Sons of Hawaii

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The Sons of Hawaii was a Hawaiian musical group that grew popular to mainstream audiences from the 1960s through the 1990s.


In 1960 they opened at the Sandbox in Honolulu and were soon the highest paid Hawaiian group in the Islands.[1] In 1961 they released their first album, "Gabby Pahinui with The Sons of Hawaii."

The group was originally formed in 1960 under the leadership of Gabby Pahinui with members Eddie Kamae, Joe Marshall and David "Feet" Rogers. Each of these musicians came to the group with years of experience in not only Hawaiian music, but many other kinds, such as American swing, Jazz and Latin rhythms.

Gabby Pahinui (slack-key guitar) had been playing clubs in Hawaii for over 20 years and had a loyal following of devoted fans. Gabby played with many of the great bands and musicians of his time and the all-weekend jam sessions at his home were legendary.[2]
Eddie Kamae had long been one of Hawaii's top ukulele players. Known for his technical wizardry and unique blend of Spanish rhythm, he toured the mainland and was a featured soloist in a show that brought the sound of the 'ukulele to the status of a full-fledged solo instrument.
Joe Marshall (upright bass) had been playing music since high school. He had played with the best Hawaiian musicians, and was a singer.
David 'Feet' Rogers, steel guitarist, was just 16 when he joined the band. Kamae, Pahinui and Marshall drove across the island to hear this young man play. His father was also an accomplished steel guitar player.[3]

In the 1940s through the 1950s, traditional Hawaiian music was hard to find. Most music played for the many visitors on the islands was tropical ballads, typically found in Hollywood musicals.

After hours, local musicians would get together and play the traditional Hawaiian music for themselves. These "jam sessions" were generally at luaus, parks, and a popular place for the local musicians, Charley's Cab, a cab driver's retreat next to Hawaiian Electric building. Many of Charley's drivers at the time were Hawaiian musicians. This was the cab stand that Eddie Kamae got his start performing before others.

A few years after the group was formed they tended to go their own separate ways until the middle to late 1960s when they reformed with the members, Kamae, Marshall, Rogers, Atta Isaacs and Bobby Larson.

During this time, Kamae revitalized the music by going to the rural countryside and learning from the old-timers both the music and meanings. The rural folks shared with him old family songs and their meanings. Burl Burlingame, of the Honolulu Star-Bulletin describes this as:

"Although the group was a hit from the first, one of the first stumbling blocks was that none of the members spoke Hawaiian. Kamae sought the advice of Mary Kawena Pukui, legendary Bishop Museum master of the Hawaiian language, and this started him on his life's parallel journey along with music; a consuming scholarship of all things Hawaiian, and more importantly, a student of the process by which such knowledge is transmitted between generations – or not transmitted."[4]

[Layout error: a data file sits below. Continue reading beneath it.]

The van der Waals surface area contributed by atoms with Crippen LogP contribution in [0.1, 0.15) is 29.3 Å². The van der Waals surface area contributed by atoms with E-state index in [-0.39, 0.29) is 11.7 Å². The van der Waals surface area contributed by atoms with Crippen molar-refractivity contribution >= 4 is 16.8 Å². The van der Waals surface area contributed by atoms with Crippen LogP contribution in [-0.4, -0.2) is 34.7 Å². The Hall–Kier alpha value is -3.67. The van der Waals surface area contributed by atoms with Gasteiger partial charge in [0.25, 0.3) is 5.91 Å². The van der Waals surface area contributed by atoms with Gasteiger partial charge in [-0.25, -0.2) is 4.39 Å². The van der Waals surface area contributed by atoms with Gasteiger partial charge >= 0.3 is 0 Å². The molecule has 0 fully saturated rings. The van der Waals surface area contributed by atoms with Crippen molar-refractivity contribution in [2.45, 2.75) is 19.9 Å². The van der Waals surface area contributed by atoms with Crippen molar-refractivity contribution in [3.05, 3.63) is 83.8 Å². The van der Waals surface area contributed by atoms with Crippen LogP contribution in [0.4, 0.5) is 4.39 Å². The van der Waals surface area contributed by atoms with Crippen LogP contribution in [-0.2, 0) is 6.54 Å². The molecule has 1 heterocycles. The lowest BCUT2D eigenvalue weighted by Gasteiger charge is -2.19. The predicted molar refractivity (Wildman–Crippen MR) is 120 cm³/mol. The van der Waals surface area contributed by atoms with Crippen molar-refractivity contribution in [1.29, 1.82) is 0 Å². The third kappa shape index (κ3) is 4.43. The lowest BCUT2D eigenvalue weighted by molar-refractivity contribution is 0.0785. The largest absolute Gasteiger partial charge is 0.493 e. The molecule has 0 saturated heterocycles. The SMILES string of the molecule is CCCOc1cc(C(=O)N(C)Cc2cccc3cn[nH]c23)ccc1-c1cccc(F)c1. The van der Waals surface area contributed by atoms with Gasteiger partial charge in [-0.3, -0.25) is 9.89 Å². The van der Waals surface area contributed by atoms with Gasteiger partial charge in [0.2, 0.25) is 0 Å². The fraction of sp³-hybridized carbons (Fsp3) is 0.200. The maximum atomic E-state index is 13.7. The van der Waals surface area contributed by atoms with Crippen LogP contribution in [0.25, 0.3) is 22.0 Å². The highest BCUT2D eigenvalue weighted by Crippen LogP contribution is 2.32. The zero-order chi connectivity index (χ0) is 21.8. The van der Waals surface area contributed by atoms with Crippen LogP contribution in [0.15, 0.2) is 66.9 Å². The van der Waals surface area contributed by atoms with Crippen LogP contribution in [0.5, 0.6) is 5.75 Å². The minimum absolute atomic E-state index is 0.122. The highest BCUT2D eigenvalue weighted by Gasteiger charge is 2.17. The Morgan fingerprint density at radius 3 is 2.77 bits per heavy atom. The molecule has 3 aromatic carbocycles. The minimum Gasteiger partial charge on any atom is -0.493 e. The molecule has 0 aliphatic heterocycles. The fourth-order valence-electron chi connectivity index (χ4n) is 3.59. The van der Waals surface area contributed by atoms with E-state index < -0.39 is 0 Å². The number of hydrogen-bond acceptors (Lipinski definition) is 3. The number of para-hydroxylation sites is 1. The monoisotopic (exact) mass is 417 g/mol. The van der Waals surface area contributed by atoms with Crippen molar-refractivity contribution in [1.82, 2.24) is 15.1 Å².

By the end of the '60s the group included Kamae, Marshall, Rogers, Sonny Chillingworth and Zulu, who acted on Hawaii Five-0. In 1970, the group reassembled once more, this time to make another album. To the original four musicians was added ukulele master Moe Keale.

In 1973, Kamae brought the group back together, minus Gabby, and added a young Hawaiian singer-songwriter named Dennis Kamakahi (Grammy Award-winning recording artist and music composer). This was the fifth Sons of Hawaii incarnation.

On November 16, 1985, Eddie Kamae and the Sons of Hawaii were featured on A Prairie Home Companion, along with the Kahelelani Serenaders, Taj Mahal with Carlos Andrade and his band, and the Kamehameha High School Glee Club, as well as Chet Atkins and Johnny Gimbel plus the show regulars. This is one of their few live recordings. Songs played by The Sons of Hawaii include Hanakeoki, E Hihiwai and the classic Ulili E (Sandpiper).

In 1989, the seventh and final incarnation of the Sons of Hawaii consisted Eddie, Joe, George Kuo, Braddah Smitty, Dennis Kamakahi and sometimes Gary Haleamau and steel player Paul Kim would join them. When Joe Marshall died, Ocean Kaowili became the bass player. This was the last Sons of Hawaii, as Eddie Kamae retired in 1992.[1]


  1. ^ a b Brudda Bu's Ukulele Heaven
  2. ^ All About Jazz Archived 2008-04-16 at the Wayback Machine
  3. ^ Sons of Hawaii pt. 2: Joe Marshall and David "Feet" Rogers on YouTube
  4. ^ Burl Burlingame (November 8, 2000). "'Sons of Hawaii' an epic masterpiece". Honolulu Star-Bulletin. Retrieved November 12, 2010.

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